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Monday, April 9, 2018

The Neon Boneyard by Craig Schaefer (Reviewed by Mihir Wanchoo)


Order The Neon Boneyard HERE
Read Fantasy Book Critic's review of The Long Way Down 
Read Fantasy Book Critic's review of The White Gold Score 
Read Fantasy Book Critic's review of Redemption Song 
Read Fantasy Book Critic's review of The Living End 
Read Fantasy Book Critic's review of A Plain-Dealing Villain
Read Fantasy Book Critic's review of The Killing Floor Blues
Read Fantasy Book Critic's review of The Castle Doctrine
Read Fantasy Book Critic's review of Double Or Nothing
Read Fantasy Book Critic's review of Sworn To The Night
Read Fantasy Book Critic's review of Winter's Reach 
Read Fantasy Book Critic's review of The Instruments Of Control 
Read Fantasy Book Critic's review of Harmony Black
Read Fantasy Book Critic's review of Red Knight Falling
Read Fantasy Book Critic's review of Glass Predator
Read Fantasy Book Critic's review of Cold Spectrum

AUTHOR INFORMATION: Craig Schaefer was born in Chicago and wanted to be a writer since a very young age. His writing was inspired by Elmore Leonard, Richard Stark, Clive Barker & H. P. Lovecraft. After reaching his 40th birthday he decided to give in to his passion and since then has released twelve novels in the last three years. He currently lives in North Carolina and loves visiting museums and libraries for inspiration. 



OFFICIAL BOOK BLURB: Daniel Faust has clawed his way from the gutter to a penthouse suite, carving a bloody swath across the Las Vegas underworld. He's buried his enemies and more than a few friends along the way. If there's one thing a modern-day sorcerer knows for certain, though, it's that the past never stays buried forever.

Now he's running on ice, juggling his responsibilities as a mob boss with his dubious "gift" of a knighthood in the courts of hell, defending territory in two worlds at once. It's a bad time for unfinished business to come back and haunt him, forcing him to confront his tortured history and the family he left behind. An even worse time for his surviving foes to join forces and take deadly aim at Faust's throne.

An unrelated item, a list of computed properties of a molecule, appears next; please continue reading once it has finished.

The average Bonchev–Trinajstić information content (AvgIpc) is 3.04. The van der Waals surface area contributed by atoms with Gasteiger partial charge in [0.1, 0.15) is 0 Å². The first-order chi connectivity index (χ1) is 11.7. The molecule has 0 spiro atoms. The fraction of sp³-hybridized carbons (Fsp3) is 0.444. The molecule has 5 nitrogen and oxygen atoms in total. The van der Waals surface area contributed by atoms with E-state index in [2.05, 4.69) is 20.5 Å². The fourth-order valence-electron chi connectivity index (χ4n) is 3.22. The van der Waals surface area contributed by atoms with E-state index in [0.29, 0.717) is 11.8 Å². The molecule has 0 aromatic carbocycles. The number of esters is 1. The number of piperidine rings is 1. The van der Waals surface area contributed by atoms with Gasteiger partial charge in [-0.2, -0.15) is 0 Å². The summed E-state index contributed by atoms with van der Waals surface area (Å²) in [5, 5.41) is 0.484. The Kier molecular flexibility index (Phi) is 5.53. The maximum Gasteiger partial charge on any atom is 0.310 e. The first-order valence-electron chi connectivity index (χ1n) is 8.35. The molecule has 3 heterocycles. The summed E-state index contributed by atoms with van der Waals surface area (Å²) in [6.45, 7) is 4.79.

Toss in a syndicate operative from a parallel world, a deranged half-demon assassin hungry for a duel, and the shadowy machinations of the King of Worms, and the stage is set for a showdown under the neon lights of Vegas. Vultures are circling, and only the magician with the quickest wits -- and the fastest trigger-finger -- will survive..

FORMAT/INFO: The Neon Boneyard is 305 pages long divided over forty-two chapters with a prologue, epilogue, “The Story So Far…” section & an afterword. Narration is in the first-person, via Daniel Faust solely for all the chapters and different third-person narratives for the prologue and epilogue. This is the eighth volume of The Daniel Faust series. 



April 10, 2018 will mark the North American e-book publication of The Neon Boneyard and it was self-published by the author. Cover art and design is by James T. Egan of Bookfly Design. 


OVERVIEW/ANALYSIS: This is the second book in the third arc of the Daniel Faust series and is set immediately afterwards the events of Double Or Nothing (possibly within 24 hours of the climax). We meet Daniel after the hectic events in the Low Liminal and while he has a reason for being happy. The call from the Mayor's office has him unsettled as the message concerns the King of the Worms and that's not something that one avoids. Faced with the sudden arrival of a new batch of Ink, Faust and the new Commission also have to figure out who's the Ink dealer in town. On the good news front, with his ascension in Prince Sitri's court, he has newer, nicer (?) things to look forward to.

But since this is Daniel Faust’s life, things never go as planned. With the Enemy possibly joining hands with The Network, Faust is looking at a dual front offensive attack. Things are looking dire when he finds out that there are two different folks hunting him for his status and his actions. Plus his past comes back in to the picture in more ways than one and I believe the author is laying down the roots for some crucial drama down the line. All in all this is another action-packed episode but there are bigger things afoot and Faust will have to use his powers and crafty intellect to survive it all. There are three main queries he wants answers to:
 - How Howard Canton figures into the Enemy's plans,
 - How to get the "Thief" status off his back,
 - Figuring out the Network's grand designs.

Plots within plots, machinations behind machinations, things are never straightforward and this ahead in the series, we are getting some terrific hints about the eventual series endgame.